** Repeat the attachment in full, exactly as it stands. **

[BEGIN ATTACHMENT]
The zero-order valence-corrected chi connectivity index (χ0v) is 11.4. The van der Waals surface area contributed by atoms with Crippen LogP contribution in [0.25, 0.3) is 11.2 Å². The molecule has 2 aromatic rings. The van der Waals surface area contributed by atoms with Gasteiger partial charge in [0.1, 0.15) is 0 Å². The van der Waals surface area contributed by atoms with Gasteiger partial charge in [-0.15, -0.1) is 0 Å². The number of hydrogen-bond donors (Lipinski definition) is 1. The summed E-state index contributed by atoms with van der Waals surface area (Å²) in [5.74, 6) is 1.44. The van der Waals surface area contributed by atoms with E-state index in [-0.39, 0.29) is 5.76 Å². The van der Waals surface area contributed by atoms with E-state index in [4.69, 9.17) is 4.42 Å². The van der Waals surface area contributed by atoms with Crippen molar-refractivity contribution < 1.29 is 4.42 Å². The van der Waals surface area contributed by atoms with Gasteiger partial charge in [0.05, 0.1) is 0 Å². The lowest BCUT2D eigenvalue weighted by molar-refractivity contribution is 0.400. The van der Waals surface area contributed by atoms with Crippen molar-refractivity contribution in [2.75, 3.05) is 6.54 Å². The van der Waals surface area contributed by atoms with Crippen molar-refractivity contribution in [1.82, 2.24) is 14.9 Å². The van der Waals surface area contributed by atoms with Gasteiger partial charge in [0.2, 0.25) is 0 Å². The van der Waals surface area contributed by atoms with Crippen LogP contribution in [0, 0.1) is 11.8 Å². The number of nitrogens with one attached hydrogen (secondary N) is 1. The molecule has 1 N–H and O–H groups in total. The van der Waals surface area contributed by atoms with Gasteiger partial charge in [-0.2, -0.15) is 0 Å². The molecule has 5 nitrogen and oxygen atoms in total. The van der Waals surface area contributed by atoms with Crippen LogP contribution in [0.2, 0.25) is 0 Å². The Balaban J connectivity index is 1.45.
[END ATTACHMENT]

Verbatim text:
The zero-order valence-corrected chi connectivity index (χ0v) is 11.4. The van der Waals surface area contributed by atoms with Crippen LogP contribution in [0.25, 0.3) is 11.2 Å². The molecule has 2 aromatic rings. The van der Waals surface area contributed by atoms with Gasteiger partial charge in [0.1, 0.15) is 0 Å². The van der Waals surface area contributed by atoms with Gasteiger partial charge in [-0.15, -0.1) is 0 Å². The number of hydrogen-bond donors (Lipinski definition) is 1. The summed E-state index contributed by atoms with van der Waals surface area (Å²) in [5.74, 6) is 1.44. The van der Waals surface area contributed by atoms with E-state index in [-0.39, 0.29) is 5.76 Å². The van der Waals surface area contributed by atoms with E-state index in [4.69, 9.17) is 4.42 Å². The van der Waals surface area contributed by atoms with Crippen molar-refractivity contribution < 1.29 is 4.42 Å². The van der Waals surface area contributed by atoms with Gasteiger partial charge in [0.05, 0.1) is 0 Å². The lowest BCUT2D eigenvalue weighted by molar-refractivity contribution is 0.400. The van der Waals surface area contributed by atoms with Crippen molar-refractivity contribution in [2.75, 3.05) is 6.54 Å². The van der Waals surface area contributed by atoms with Crippen molar-refractivity contribution in [1.82, 2.24) is 14.9 Å². The van der Waals surface area contributed by atoms with Gasteiger partial charge in [0.2, 0.25) is 0 Å². The van der Waals surface area contributed by atoms with Crippen LogP contribution in [0, 0.1) is 11.8 Å². The number of nitrogens with one attached hydrogen (secondary N) is 1. The molecule has 1 N–H and O–H groups in total. The van der Waals surface area contributed by atoms with Gasteiger partial charge in [-0.2, -0.15) is 0 Å². The molecule has 5 nitrogen and oxygen atoms in total. The van der Waals surface area contributed by atoms with Crippen LogP contribution in [0.2, 0.25) is 0 Å². The Balaban J connectivity index is 1.45.